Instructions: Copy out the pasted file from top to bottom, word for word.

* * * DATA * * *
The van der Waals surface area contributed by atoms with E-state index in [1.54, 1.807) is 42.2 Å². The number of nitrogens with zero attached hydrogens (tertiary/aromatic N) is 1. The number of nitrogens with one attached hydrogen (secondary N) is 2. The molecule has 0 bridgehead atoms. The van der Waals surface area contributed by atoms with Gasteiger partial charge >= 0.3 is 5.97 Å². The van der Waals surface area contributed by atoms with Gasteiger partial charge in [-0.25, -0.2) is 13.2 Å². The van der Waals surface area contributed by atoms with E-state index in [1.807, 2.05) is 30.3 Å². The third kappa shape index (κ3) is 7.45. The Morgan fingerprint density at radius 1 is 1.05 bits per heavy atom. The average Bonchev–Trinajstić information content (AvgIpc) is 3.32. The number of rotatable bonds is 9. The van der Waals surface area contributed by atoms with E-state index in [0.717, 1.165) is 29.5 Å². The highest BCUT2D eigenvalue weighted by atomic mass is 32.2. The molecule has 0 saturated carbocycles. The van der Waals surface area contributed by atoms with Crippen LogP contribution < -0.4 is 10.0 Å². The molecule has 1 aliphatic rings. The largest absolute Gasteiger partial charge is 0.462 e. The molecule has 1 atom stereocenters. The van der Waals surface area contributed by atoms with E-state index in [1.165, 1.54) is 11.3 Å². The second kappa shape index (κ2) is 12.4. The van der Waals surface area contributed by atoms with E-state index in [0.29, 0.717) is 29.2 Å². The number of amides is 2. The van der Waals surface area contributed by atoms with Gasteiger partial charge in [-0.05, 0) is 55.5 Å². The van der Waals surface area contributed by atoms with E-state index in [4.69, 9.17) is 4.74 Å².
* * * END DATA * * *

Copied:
The van der Waals surface area contributed by atoms with E-state index in [1.54, 1.807) is 42.2 Å². The number of nitrogens with zero attached hydrogens (tertiary/aromatic N) is 1. The number of nitrogens with one attached hydrogen (secondary N) is 2. The molecule has 0 bridgehead atoms. The van der Waals surface area contributed by atoms with Gasteiger partial charge >= 0.3 is 5.97 Å². The van der Waals surface area contributed by atoms with Gasteiger partial charge in [-0.25, -0.2) is 13.2 Å². The van der Waals surface area contributed by atoms with E-state index in [1.807, 2.05) is 30.3 Å². The third kappa shape index (κ3) is 7.45. The Morgan fingerprint density at radius 1 is 1.05 bits per heavy atom. The average Bonchev–Trinajstić information content (AvgIpc) is 3.32. The number of rotatable bonds is 9. The van der Waals surface area contributed by atoms with E-state index in [0.717, 1.165) is 29.5 Å². The highest BCUT2D eigenvalue weighted by atomic mass is 32.2. The molecule has 0 saturated carbocycles. The van der Waals surface area contributed by atoms with Crippen LogP contribution < -0.4 is 10.0 Å². The molecule has 1 aliphatic rings. The largest absolute Gasteiger partial charge is 0.462 e. The molecule has 1 atom stereocenters. The van der Waals surface area contributed by atoms with E-state index in [1.165, 1.54) is 11.3 Å². The second kappa shape index (κ2) is 12.4. The van der Waals surface area contributed by atoms with E-state index in [0.29, 0.717) is 29.2 Å². The number of amides is 2. The van der Waals surface area contributed by atoms with Gasteiger partial charge in [-0.05, 0) is 55.5 Å². The van der Waals surface area contributed by atoms with E-state index in [4.69, 9.17) is 4.74 Å².